Air Quality

The Air Quality Index is based on data collected from DEQ's air monitors. These raw measurements are then converted into AQI values. An AQI value is calculated for each individual pollutant using standard formulas. The highest of the AQI values for the individual pollutants becomes the AQI value for that day. For example, if AQI values are 90 for ozone and 88 for carbon monoxide, the AQI reported would be 90 for the pollutant ozone on that day.

View  Air Quality Index

For further information on the AQI and how it is calculated visit A Guide to Air Quality and Your Health on the AirNow Web site.

Additional Oregon AQI Resources

How does Oregon's air quality compare to the rest of the country?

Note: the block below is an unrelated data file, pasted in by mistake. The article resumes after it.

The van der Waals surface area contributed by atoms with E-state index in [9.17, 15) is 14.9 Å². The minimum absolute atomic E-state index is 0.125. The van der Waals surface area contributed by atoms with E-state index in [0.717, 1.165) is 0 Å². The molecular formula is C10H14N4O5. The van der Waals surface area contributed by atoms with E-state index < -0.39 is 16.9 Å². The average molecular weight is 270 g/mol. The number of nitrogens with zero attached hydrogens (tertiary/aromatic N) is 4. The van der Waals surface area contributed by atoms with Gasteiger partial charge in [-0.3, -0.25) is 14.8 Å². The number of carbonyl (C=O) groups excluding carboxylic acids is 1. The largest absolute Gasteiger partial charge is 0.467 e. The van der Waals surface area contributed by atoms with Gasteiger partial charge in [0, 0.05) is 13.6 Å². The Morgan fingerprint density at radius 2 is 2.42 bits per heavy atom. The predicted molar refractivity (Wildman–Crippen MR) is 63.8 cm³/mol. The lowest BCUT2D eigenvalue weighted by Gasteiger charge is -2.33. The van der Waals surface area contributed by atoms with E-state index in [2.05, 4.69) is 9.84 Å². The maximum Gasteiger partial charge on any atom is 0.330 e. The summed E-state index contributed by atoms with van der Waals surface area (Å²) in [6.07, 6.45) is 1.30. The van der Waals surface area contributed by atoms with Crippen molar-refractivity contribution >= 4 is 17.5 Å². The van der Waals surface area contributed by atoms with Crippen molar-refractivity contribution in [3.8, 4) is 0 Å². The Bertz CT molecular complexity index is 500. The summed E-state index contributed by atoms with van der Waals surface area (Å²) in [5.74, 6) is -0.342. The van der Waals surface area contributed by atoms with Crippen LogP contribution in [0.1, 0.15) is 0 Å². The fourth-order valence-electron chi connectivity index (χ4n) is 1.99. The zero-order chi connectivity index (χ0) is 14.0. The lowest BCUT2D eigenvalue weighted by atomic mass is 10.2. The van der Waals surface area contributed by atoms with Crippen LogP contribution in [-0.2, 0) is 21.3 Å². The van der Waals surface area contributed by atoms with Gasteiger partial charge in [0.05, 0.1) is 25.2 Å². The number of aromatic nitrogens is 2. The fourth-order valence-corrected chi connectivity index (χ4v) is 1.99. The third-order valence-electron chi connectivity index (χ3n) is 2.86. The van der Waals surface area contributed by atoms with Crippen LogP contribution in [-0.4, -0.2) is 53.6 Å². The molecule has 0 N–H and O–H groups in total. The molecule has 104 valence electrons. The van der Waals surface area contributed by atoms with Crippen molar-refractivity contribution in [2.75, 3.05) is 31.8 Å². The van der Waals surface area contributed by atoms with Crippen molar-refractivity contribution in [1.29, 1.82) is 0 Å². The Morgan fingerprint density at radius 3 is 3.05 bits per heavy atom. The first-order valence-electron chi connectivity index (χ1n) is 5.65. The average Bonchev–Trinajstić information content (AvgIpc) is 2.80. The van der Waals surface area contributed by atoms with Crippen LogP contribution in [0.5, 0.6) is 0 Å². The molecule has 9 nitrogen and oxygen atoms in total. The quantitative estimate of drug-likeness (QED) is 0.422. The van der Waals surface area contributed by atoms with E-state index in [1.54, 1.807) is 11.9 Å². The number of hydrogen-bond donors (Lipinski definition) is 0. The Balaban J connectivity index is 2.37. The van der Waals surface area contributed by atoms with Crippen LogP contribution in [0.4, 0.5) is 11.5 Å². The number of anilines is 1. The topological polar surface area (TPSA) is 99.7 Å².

In 1980, only 30% of Oregonians lived in clean air areas that met national health standards for air pollution. Today, all areas in Oregon meet these standards. This success is the result of clean air strategies developed by DEQ with the participation of affected communities, businesses and citizens. At the same time, DEQ is addressing another group of pollutants, air toxics, that has emerged as a serious concern. Many areas of the state have air toxics that are above EPA health-based benchmarks. Air toxics have serious health effects such as cancer and nervous system damage, but there are currently no national health standards for these pollutants. DEQ currently is focusing on air toxic pollutants, including benzene and diesel particulate, that have emerged as a significant concern.